The author: Tera W. Hunter is Professor of History and African American Studies at Princeton University.
Opening lines: Henry “Box” Brown fled slavery in Richmond, Virginia, via a custom-made dry goods box sent through the U.S. mail service in 1849. The box was only big enough to hold his six-foot, two-hundred-pound frame, curled up into a fetal position, along with a flask of water and a few biscuits. He mailed himself safely to Philadelphia, Pennsylvania, where he arrived twenty-seven hours later. The tale of his innovative escape is perhaps all that current-day readers know about him. But his testimony of life as a slave was the subject of broadsides, posters, and as-told-to memoir, all mass-produced and circulated throughout Northern states and abroad during his lifetime. Brown’s escape was so motivated by the disruption of marital bonds and family life suffered by so many slaves in antebellum America.
From an early age, Brown’s mother had taught him about the forced separations common among slave families: “She would take me upon her knee and, pointing to the forest trees which were then being stripped of their foliage by the winds of autumn, would say to me, my son, as yonder leaves are stripped from off the trees of the forest, so are the children of the slaves swept away from them by the hands of cruel tyrants.” And yet nothing could prepare him for the trauma that he would endure firsthand. By the time he was fifteen, after the death of his master, his family members were redistributed as inheritances among the slaveholder’s heirs. His sisters and brothers were sent in different directions. He was initially left with his parents on the plantation before being sent to work in a tobacco factory in Richmond.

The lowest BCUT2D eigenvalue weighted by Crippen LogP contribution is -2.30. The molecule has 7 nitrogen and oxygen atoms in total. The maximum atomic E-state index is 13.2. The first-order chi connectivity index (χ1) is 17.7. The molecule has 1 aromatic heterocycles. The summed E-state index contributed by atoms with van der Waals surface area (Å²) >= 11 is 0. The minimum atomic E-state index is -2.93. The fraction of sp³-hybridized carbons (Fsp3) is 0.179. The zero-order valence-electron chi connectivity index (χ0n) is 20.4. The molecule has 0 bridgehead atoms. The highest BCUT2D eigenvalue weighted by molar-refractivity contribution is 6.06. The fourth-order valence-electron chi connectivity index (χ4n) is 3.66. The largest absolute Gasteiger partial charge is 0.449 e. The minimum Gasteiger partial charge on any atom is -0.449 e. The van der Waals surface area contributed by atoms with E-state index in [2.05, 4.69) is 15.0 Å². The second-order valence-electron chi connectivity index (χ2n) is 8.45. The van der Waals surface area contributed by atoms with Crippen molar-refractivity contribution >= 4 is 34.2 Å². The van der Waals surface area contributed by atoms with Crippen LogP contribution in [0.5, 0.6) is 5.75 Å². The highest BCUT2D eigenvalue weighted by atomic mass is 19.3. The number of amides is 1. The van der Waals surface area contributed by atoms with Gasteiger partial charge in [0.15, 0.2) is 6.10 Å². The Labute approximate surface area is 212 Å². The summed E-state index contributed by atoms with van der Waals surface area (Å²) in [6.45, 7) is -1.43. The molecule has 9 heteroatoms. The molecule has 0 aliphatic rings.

Given his experience, what would make Henry Box Brown consider starting a family of this own as an adult? Like so many other young men, he put rationality aside when he met a woman, Nancy. He believed they could build a life together as a married couple. They obtained the consent of their masters — Christians, after all — who promised not to sell them away from each other. But within a year’s time, Brown reported, his owner’s “conscientious scruples vanished” and he sold Nancy to “an exceedingly cruel man” and to a “still more cruel woman.” Brown’s growing family was sold several more times but eventually ended up in the hands of a prospective buyer who offered Brown a deal: if he would pay a portion of her sale price, the man would keep his wife nearby and sell her back to him once he had saved enough money. The promise began to unravel, as Nancy’s latest master demanded increasingly more money. Still, Brown was willing to pay to maintain even a tenuous hold on a domestic life with his wife and, by then, three children. Eventually Brown, a hire-out slave, could not keep up with the owner’s unreasonable demands, given that he had to turn over the greater part of his earnings to his own master.
Reviews: “In this extraordinary book, Tera Hunter builds on vast research to discern the resilient marriage forms that African Americans devised during the nineteenth century to cope with the havoc of bondage, the fleeting promise of emancipation, and the fresh compulsions that came with freedom. Written with eloquence, teeming with evidence, comprehensive in its sweep, challenging in its conclusions, Bound in Wedlock is a momentous achievement.”—Sydney Nathans, author of A Mind to Stay: White Plantation, Black Homeland